Saturday, January 31, 2009

Sinister Street re the Little Office

Sir Compton Mackenzie brought out his novel Sinister Street in 1913-14, being an account of the boyhood and  youth of a young man, Michael Fane, in the late Victorian and Edwardian periods - it's a good read.  (The author, by the way, became a Catholic in 1914.)  Here, in the chapter entitled "Incense", Michael discovers religion, of the Anglo-Catholic variety, and at the moment is visiting his friend Bernard Prout: 
'Shall we say Vespers?' suggested Mr Prout. 'You know - the Small Office of the Blessed Virgin.  It won't take long.  We can say Compline, too, if you like.'
'Just as you like,' said Michael.
Michael was handed a thin sky-blue book labelled Office of the B.V.M.
'Latin or English?' queried Mr Prout.
'Whichever you like,' said Michael.
'Well, Latin, if you don't mind.  I'm anxious to learn Latin, and I find this is good practice.'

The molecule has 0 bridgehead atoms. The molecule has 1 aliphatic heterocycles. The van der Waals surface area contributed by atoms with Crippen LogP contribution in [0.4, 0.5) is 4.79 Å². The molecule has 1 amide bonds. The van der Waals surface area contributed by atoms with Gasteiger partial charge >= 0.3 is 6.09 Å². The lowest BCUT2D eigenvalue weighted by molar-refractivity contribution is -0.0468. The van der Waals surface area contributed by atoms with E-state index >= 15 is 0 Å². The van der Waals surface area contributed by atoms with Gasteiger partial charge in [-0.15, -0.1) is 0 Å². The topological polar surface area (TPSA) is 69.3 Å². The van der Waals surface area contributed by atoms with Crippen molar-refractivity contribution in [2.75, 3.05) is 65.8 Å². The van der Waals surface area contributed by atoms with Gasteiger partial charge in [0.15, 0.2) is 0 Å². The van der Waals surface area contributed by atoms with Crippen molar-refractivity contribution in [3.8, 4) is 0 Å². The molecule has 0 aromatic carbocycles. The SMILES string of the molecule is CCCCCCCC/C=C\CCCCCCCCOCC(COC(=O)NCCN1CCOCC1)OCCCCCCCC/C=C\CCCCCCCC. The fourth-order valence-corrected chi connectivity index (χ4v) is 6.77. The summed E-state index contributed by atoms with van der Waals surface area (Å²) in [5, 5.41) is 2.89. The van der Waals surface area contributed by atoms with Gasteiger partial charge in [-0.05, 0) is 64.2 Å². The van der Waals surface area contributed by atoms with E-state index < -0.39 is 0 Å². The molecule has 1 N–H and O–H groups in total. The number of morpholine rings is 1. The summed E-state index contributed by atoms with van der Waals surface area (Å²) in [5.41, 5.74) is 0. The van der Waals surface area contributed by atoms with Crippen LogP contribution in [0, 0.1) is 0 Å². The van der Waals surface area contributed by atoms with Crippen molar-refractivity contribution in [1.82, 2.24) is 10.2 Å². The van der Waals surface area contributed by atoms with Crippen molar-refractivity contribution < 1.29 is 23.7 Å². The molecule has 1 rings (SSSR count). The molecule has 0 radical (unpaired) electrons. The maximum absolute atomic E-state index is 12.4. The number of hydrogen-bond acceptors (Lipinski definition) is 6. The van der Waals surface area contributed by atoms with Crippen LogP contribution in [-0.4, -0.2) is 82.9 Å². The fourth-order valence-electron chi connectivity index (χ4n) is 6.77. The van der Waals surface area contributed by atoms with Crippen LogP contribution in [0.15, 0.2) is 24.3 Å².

'It doesn't look very good Latin,' said Michael doubtfully.
'Doesn't it?' said Mr Prout.  'It ought to.  It's the right version.'
'I expect this is Hellenistic - I mean Romanistic - Latin,' said Michael, who was proud of his momentary superiority in knowledge.  'Greek Test* is Hellenistic Greek.'
'Do you know Greek?' asked Mr Prout.
'A little.'
Mr Prout sighed.
[* In those days, schoolboys at public (that is, private) schools studied Latin and Greek, including the New Testament in the original.  O tempora, O mores!]

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